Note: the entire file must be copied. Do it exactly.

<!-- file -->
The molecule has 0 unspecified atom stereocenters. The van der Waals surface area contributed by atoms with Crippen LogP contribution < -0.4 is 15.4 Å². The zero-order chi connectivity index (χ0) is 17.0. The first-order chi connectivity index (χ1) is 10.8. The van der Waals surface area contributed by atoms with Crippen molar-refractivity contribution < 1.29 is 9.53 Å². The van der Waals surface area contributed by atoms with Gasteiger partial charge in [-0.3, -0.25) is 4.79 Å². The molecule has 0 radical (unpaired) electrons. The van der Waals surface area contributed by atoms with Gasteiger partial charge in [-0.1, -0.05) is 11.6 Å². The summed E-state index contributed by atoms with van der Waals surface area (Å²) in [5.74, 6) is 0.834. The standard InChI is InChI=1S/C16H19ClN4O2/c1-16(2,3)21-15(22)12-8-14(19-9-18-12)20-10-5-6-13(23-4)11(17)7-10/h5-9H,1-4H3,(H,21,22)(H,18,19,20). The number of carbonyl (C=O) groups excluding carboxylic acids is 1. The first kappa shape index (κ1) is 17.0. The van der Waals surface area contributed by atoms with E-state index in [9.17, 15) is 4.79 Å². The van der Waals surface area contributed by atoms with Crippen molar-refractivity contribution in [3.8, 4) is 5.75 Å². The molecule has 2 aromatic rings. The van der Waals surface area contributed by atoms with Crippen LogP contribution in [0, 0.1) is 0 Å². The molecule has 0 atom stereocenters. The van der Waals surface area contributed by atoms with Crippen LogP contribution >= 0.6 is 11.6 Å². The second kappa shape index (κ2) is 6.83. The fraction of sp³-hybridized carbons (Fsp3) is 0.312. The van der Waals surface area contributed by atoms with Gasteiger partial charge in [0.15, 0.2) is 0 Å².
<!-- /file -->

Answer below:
The molecule has 0 unspecified atom stereocenters. The van der Waals surface area contributed by atoms with Crippen LogP contribution < -0.4 is 15.4 Å². The zero-order chi connectivity index (χ0) is 17.0. The first-order chi connectivity index (χ1) is 10.8. The van der Waals surface area contributed by atoms with Crippen molar-refractivity contribution < 1.29 is 9.53 Å². The van der Waals surface area contributed by atoms with Gasteiger partial charge in [-0.3, -0.25) is 4.79 Å². The molecule has 0 radical (unpaired) electrons. The van der Waals surface area contributed by atoms with Gasteiger partial charge in [-0.1, -0.05) is 11.6 Å². The summed E-state index contributed by atoms with van der Waals surface area (Å²) in [5.74, 6) is 0.834. The standard InChI is InChI=1S/C16H19ClN4O2/c1-16(2,3)21-15(22)12-8-14(19-9-18-12)20-10-5-6-13(23-4)11(17)7-10/h5-9H,1-4H3,(H,21,22)(H,18,19,20). The number of carbonyl (C=O) groups excluding carboxylic acids is 1. The first kappa shape index (κ1) is 17.0. The van der Waals surface area contributed by atoms with E-state index in [9.17, 15) is 4.79 Å². The van der Waals surface area contributed by atoms with Crippen molar-refractivity contribution in [3.8, 4) is 5.75 Å². The molecule has 2 aromatic rings. The van der Waals surface area contributed by atoms with Crippen LogP contribution in [0, 0.1) is 0 Å². The molecule has 0 atom stereocenters. The van der Waals surface area contributed by atoms with Crippen LogP contribution >= 0.6 is 11.6 Å². The second kappa shape index (κ2) is 6.83. The fraction of sp³-hybridized carbons (Fsp3) is 0.312. The van der Waals surface area contributed by atoms with Gasteiger partial charge in [0.15, 0.2) is 0 Å².